Monday, 24 December 2018
044. Surprising Openings
White: J. Rudd - C&DCCC Minor Counties, 2002
Whether or not an opening, or a variation of an opening, is a surprise naturally depends on whether an opponent expects it or is otherwise prepared. In an information-neutral context – i.e. without knowledge of someone's repertoire or, conversely, their knowledge of your own – the element of surprise can therefore be a matter of chance. My openings tend towards the disreputable, so they tend to have decent surprise value – most pleasingly demonstrated when an opponent starts thinking on move four.
But in this post I'm not concerned with opponents’ reactions. Instead, I've been looking through my old CC games, sorted variously by ECO code and notation, and have been surprising myself with some of my opening choices. For instance, as White: 1 e4 c5 2 a4!? (one game), 1 c4 (three games); and as Black: 1 d4 e5!? (one game), 1 d4 c5 2 d5 Nf6 3 c4 Ne4!? (one game), 1 e4 c5 2 Nf3 d6 3 d4 cxd4 4 Nxd4 Nf6 5 Nc3 a6 (another three games). Okay, I can deduce that the single instances there were prompted by the writings of Hugh Myers and Stefan Bücker. But what I was doing playing the English and the Najdorf, I really have no idea.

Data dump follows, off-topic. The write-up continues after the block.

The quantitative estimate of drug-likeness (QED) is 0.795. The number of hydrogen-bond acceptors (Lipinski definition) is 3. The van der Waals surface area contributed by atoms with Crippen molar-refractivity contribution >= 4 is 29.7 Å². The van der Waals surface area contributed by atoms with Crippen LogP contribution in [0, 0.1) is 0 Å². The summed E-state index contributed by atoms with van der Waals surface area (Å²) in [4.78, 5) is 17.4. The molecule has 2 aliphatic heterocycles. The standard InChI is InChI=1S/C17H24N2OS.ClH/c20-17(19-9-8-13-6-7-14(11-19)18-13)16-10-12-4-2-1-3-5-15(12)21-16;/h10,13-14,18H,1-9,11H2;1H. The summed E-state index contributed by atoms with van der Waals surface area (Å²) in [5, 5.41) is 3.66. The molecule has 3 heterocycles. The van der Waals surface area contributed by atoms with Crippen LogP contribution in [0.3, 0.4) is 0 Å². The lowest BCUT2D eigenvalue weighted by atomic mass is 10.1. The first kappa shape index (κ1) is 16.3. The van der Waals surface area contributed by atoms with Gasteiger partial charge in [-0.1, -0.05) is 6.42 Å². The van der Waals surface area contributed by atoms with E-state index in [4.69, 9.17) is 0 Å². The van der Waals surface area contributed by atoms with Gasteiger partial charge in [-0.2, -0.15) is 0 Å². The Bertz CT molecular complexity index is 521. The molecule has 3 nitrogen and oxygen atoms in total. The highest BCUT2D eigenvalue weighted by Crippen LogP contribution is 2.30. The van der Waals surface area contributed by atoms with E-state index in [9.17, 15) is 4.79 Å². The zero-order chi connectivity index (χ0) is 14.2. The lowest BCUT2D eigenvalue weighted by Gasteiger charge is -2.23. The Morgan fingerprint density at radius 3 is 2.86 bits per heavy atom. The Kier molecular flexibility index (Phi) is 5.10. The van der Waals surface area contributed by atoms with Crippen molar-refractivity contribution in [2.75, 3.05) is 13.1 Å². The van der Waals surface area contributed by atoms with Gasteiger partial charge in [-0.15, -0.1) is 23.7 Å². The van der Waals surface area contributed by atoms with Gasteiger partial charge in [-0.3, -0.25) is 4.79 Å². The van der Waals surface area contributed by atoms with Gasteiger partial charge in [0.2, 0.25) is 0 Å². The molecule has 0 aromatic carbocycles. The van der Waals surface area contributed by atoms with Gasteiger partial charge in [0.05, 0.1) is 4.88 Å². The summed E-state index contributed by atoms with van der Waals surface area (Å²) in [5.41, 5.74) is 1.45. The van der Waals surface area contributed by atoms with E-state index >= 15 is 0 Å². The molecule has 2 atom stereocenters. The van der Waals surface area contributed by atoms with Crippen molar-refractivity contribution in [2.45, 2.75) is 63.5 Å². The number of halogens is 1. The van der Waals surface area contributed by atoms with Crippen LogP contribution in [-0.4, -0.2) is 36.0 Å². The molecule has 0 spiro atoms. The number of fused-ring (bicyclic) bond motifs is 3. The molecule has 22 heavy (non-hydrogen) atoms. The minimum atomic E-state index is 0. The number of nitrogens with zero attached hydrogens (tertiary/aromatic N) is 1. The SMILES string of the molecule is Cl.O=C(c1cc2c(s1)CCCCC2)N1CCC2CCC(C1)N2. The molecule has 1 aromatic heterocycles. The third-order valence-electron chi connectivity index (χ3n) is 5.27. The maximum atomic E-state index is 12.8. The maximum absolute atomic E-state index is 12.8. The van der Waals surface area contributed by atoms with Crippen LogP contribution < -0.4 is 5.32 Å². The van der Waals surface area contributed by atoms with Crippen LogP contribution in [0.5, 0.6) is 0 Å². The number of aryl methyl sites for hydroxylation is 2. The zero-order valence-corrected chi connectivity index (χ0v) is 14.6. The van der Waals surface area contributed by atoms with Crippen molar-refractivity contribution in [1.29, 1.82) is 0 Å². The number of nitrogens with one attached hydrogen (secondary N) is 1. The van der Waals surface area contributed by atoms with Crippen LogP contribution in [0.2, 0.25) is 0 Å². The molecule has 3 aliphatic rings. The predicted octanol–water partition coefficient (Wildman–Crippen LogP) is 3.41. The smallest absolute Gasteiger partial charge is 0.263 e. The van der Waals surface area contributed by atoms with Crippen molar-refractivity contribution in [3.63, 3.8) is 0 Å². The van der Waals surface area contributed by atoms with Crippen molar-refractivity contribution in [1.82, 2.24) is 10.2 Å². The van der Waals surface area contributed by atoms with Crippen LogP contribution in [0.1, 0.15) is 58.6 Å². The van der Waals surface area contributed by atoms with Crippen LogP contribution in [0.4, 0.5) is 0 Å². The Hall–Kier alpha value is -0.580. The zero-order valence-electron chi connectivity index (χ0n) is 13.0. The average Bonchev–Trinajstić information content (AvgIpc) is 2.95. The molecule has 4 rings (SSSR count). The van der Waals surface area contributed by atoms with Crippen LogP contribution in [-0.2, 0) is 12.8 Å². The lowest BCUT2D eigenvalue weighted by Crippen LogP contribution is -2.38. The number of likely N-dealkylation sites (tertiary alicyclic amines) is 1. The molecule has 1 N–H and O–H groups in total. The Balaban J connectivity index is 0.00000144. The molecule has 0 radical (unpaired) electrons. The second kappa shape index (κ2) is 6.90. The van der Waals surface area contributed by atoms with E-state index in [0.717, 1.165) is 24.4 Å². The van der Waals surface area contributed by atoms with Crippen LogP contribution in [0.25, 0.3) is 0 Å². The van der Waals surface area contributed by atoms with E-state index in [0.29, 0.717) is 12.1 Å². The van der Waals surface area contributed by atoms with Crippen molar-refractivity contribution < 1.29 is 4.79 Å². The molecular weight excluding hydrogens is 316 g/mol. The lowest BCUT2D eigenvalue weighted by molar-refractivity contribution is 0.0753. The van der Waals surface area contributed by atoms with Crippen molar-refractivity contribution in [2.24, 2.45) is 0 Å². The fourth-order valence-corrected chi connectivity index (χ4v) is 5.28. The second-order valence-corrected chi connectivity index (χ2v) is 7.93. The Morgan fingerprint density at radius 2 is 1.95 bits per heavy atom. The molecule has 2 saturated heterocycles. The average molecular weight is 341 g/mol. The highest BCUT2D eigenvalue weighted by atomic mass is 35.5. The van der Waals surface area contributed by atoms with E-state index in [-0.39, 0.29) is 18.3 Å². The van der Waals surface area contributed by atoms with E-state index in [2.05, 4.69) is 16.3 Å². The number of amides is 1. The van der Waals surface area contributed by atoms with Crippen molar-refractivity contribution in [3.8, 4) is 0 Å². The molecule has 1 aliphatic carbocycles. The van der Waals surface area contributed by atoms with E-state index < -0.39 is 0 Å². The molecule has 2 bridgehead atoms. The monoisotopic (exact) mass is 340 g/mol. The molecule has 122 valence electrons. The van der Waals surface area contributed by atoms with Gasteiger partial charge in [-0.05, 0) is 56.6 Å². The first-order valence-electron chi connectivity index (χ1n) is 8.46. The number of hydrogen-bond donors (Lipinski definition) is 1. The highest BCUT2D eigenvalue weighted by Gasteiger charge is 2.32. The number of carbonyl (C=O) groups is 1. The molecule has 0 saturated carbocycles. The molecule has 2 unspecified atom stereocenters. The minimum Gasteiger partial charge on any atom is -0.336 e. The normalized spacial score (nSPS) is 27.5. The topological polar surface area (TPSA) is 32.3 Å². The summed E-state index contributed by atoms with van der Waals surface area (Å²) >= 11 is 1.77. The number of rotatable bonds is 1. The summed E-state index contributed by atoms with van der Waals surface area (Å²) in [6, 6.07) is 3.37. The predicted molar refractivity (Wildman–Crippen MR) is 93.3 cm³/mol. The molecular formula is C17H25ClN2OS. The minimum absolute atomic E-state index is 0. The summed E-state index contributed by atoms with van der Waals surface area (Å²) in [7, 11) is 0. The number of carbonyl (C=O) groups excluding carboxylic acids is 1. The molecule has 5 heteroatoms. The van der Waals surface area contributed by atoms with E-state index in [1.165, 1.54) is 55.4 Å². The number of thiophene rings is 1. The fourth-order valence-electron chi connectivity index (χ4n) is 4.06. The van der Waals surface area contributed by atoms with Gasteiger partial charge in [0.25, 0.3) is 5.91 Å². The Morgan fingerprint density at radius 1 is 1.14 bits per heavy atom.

In the blog-relevant C20-C99 category, there are surprises too: 1 e4 e5 2 Nf3 d5!? (three games), 1 e4 e5 2 Nf3 Nc6 3 Bb5 a6 4 Ba4 f5!? (three games). I don't remember those either, especially the three Elephants. The games with the Schliemann Deferred (all from 2002) are slightly less surprising. I have occasionally played this over the board, usually aiming to take opponents (who might be ready for 3...f5) away from standard paths, since the seemingly benign inclusion of ...a7-a6 and Ba4 actually changes the position considerably. To obtain an advantage White has to play 5 d4 (a sideline in the Schliemann itself), and if 5...exd4 then 6 e5 with a favourable sort of reversed Falkbeer. I see that one of my CC games did go this way – and I lost – so whatever new ideas I might have had probably weren't very good. I'll have to look at that again sometime.
The game below took a less critical path: 5 d4 exd4 6 Nxd4 Nxd4 7 Qxd4 c5!.
Here the obvious threat to the a4-bishop (with ...b7-b5 etc) enables Black to escape the opening with a satisfactory position. This increased by degrees in the middlegame, and reduced more sharply in the endgame, until my opponent (now an OTB IM) was rightly justified in offering a draw (at move 35), which I declined – a decision equally and instantly justified when they blundered by reply. Sorry, Jack.